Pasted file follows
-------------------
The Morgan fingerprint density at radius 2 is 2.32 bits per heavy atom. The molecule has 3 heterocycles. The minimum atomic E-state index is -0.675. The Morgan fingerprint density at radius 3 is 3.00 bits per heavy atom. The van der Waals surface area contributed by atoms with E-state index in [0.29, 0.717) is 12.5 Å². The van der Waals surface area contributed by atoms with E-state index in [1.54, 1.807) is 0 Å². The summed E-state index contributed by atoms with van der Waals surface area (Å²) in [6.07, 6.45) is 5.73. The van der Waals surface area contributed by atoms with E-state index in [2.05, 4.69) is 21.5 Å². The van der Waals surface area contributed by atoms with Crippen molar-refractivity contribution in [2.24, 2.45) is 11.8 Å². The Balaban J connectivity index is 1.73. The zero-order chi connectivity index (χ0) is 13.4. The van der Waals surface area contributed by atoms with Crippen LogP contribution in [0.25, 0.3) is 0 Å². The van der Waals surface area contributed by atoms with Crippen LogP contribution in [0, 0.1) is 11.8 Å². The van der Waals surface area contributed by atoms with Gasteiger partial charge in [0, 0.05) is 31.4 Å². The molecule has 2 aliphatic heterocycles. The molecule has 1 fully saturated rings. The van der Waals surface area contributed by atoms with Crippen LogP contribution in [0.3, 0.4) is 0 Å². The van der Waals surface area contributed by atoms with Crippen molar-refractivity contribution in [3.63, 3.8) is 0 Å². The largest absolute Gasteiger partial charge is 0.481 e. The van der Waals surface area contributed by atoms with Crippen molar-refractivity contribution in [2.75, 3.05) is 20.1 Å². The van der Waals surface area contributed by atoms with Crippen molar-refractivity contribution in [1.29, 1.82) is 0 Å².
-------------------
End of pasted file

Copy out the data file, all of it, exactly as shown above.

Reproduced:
The Morgan fingerprint density at radius 2 is 2.32 bits per heavy atom. The molecule has 3 heterocycles. The minimum atomic E-state index is -0.675. The Morgan fingerprint density at radius 3 is 3.00 bits per heavy atom. The van der Waals surface area contributed by atoms with E-state index in [0.29, 0.717) is 12.5 Å². The van der Waals surface area contributed by atoms with E-state index in [1.54, 1.807) is 0 Å². The summed E-state index contributed by atoms with van der Waals surface area (Å²) in [6.07, 6.45) is 5.73. The van der Waals surface area contributed by atoms with E-state index in [2.05, 4.69) is 21.5 Å². The van der Waals surface area contributed by atoms with Crippen molar-refractivity contribution in [2.24, 2.45) is 11.8 Å². The Balaban J connectivity index is 1.73. The zero-order chi connectivity index (χ0) is 13.4. The van der Waals surface area contributed by atoms with Crippen LogP contribution in [0.25, 0.3) is 0 Å². The van der Waals surface area contributed by atoms with Crippen LogP contribution in [0, 0.1) is 11.8 Å². The van der Waals surface area contributed by atoms with Gasteiger partial charge in [0, 0.05) is 31.4 Å². The molecule has 2 aliphatic heterocycles. The molecule has 1 fully saturated rings. The van der Waals surface area contributed by atoms with Crippen LogP contribution in [0.3, 0.4) is 0 Å². The van der Waals surface area contributed by atoms with Crippen molar-refractivity contribution in [3.63, 3.8) is 0 Å². The largest absolute Gasteiger partial charge is 0.481 e. The van der Waals surface area contributed by atoms with Crippen molar-refractivity contribution in [2.75, 3.05) is 20.1 Å². The van der Waals surface area contributed by atoms with Crippen molar-refractivity contribution in [1.29, 1.82) is 0 Å².